In a bank, for instance, this also implies being compliant, but in the end, it doesn’t matter if the payment engine is from the bank itself or from a payment service provider that provides the same compliance for the bank.
The Agile dilemma
A team is thus autonomous in all areas of the Value Chain / Business Model Canvas (BMC), which basically makes a team a small enterprise.
Introducing Agile into an enterprise to become more agile, results in a collection of small enterprises that work autonomously. And since a Value chain / BMC is composed of more than only IT development, this small company should be of more than 7 people. Otherwise, every team would only have 1 or 2 developers and would not mature more than a small startup.
This is the dilemma: to become agile you need to create small teams that evolve into bigger teams that evolve into enterprises which evolve into bigger enterprises which evolve into … and around we go.
Agile is not more and not less than a way to break the complex organization design we created and evolved into something different. It brings the conversation back to “why are we doing things?”.
This is also the power of Daniel Pink‘s story about Autonomy Mastery Purpose (2010) and Sineks’ speech on the Power of Why (2010). Other great writers before them already wrote about this, but it is the timing that brought Pink, Sinek and Agile together in these last 10 years.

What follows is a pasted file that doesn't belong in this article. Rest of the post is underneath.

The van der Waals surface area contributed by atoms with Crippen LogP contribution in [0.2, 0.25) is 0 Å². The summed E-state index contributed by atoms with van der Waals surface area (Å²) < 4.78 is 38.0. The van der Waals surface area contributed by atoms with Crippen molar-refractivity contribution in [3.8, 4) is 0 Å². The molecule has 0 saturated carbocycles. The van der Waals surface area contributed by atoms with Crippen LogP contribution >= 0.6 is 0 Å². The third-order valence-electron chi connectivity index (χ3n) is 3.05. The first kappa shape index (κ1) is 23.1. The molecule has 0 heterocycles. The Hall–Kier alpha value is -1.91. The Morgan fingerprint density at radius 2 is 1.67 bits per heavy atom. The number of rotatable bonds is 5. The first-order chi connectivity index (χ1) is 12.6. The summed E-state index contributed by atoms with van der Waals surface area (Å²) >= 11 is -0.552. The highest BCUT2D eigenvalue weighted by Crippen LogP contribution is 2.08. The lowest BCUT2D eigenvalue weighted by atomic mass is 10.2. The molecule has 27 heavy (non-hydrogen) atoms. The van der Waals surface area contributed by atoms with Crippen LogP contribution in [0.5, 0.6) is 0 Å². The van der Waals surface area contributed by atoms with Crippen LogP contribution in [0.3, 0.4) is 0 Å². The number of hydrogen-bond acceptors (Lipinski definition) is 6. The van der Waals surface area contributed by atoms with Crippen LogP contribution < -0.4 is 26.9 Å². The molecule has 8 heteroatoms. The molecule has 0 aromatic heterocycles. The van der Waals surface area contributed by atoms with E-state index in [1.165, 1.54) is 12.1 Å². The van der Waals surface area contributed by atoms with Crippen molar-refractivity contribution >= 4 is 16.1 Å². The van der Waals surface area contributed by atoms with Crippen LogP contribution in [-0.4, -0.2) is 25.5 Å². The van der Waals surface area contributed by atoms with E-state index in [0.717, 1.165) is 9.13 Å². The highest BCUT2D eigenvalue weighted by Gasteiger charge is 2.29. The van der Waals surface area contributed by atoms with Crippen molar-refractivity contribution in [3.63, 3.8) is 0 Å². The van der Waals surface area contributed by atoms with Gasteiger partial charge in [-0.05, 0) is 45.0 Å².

And now it is time to move on…But to where?
The driving forces for (global) change
To put things in perspective. Agile became a thing because big companies became too big (mammoth oil tanker), providing services that could be provided by a startup of four people.
This resulted in the global startup frenzy, the design to disrupt movement, etc. But it was not all for the gain, it was also for survival. There are not enough programmers, there was an economic crisis (2008) that hit big companies hard, and the world entered and probably will never leave a state of volatility, uncertainty, complexity and ambiguity (VUCA).
VUCA is here to stay
Our world is not kicked into a (r)evolution by a crisis every 8 years, it is kicked non-stop since we live in a VUCA world. This is caused by the following: the internet connects the whole world, the software is eating the world, the world is a web of interconnected complex supply chains, the global financial system is a fragile monolith, and the social media empowered many people across the globe. In other words: The movement of words, money, goods, services, people across the globe has become very easy, cheap and fast. This will not be undone, and therefor VUCA will not be undone.